3 tech steps to do before you die
An elderly couple dance in their kitchen. (iStock)NEWYou can now listen to Fox News articles!
I know — it’s a grim topic. But in today’s digital age, we have to plan for what happens to all our online accounts, data, notes, photos, videos, websites, playlists, blogs, and subscriptions once we’re gone.
Speaking of subscriptions, more families are dropping streaming services. Money is tight, and you may want to consider canceling the ones you use least. Tap or click here for proven ways to lower your streaming, cable, and internet bills.
I'm not just talking about business documents or tax forms on the data side. Everyone should have a plan to protect their precious photos and videos. I hear from too many people on my national radio show who have lost everything.
Take these steps now to ensure your accounts are in the right hands after you pass away.
Your Apple account
Apple’s Legacy Contact finally debuted with iOS 15.2 as a safe and secure option to give someone access to data stored in your Apple account after you die. This includes photos, messages, notes, files, apps, and device backups.
Some information — such as movies, music, books, or subscriptions you purchased with your Apple ID and data stored in Keychain (payment information and passwords) — can’t be accessed by a Legacy Contact.
You can add more than one Legacy Contact, and all of them will be able to access the account to make decisions. The person must be 13 or older and will receive an access key when you designate them as your Legacy Contact.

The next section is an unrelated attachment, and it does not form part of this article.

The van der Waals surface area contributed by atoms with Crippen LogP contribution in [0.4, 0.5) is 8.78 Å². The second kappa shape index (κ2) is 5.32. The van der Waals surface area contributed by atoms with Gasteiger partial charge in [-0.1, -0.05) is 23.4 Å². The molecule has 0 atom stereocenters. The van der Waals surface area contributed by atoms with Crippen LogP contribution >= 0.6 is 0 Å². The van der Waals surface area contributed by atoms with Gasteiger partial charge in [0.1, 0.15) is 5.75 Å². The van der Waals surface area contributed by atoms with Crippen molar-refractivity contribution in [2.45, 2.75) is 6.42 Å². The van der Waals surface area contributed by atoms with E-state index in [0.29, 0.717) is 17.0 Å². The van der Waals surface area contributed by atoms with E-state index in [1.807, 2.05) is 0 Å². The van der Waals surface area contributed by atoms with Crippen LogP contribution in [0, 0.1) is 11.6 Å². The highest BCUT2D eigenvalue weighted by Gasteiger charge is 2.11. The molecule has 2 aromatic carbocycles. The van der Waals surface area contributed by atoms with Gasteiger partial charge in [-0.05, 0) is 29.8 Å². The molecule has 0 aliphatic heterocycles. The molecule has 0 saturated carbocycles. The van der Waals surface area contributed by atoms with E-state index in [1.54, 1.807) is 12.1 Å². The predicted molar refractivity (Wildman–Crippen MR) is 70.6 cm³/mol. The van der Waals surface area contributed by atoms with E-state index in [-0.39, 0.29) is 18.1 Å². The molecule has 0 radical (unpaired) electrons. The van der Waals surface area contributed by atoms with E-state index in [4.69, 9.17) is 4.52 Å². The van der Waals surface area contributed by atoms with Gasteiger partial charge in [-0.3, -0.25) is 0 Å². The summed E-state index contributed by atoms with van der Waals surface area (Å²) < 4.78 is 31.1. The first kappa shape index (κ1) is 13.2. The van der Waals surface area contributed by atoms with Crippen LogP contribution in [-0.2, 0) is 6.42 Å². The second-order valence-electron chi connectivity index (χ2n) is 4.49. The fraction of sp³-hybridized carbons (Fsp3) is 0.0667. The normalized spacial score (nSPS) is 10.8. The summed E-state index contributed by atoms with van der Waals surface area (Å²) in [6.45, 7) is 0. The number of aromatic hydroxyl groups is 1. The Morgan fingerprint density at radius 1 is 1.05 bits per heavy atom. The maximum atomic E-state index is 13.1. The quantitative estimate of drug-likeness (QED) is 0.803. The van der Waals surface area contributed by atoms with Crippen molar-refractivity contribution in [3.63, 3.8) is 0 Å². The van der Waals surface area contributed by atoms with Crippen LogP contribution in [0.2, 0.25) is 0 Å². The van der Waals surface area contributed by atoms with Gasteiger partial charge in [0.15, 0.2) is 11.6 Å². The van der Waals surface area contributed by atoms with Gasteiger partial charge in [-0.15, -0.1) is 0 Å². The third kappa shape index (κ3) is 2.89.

Here’s how to set it up on your iPhone:
- Open Settings and tap your name.
- Go to Password & Security > Legacy Contact.
- Tap Add Legacy Contact. You may have to use Face ID, Touch ID, or your passcode to authenticate.
- If you're in a Family Sharing group, you can choose a group member. Or you can tap Choose Someone Else to add someone from your Contacts.
- Select the person from your Contacts. Tap Continue.
- You’ll be asked how you want to share your access key. Select Print Access Key or Send Access Key.
- If you choose to send the key digitally, Apple will create a message letting your contact know you’ve added them as your legacy contact. Tap Send.
Want to be prepared? Don’t miss this Tech How-to: Automatically alert your loved ones in an emergency.
You can add more than one Legacy Contact to your Apple account. (AP Photo/Jeff Chiu)
Do the same for Facebook
- On Facebook, you can name a legacy contact who can write posts, update your profile photo, and get a copy of everything you did on Facebook after you pass.
- On desktop: When you’re signed into Facebook, go to Settings & Privacy > Settings and look for Memorialization Settings.
On mobile: Select the three-lined menu option in the bottom right. Scroll down to Settings & Privacy. Tap to open that, then select Settings. From the Account menu at the top of the next screen, select Personal and Account Information > Account Ownership and Control. You’ll see Memorialization Settings. Click to select your legacy contact and notify your contact they’re now in that role.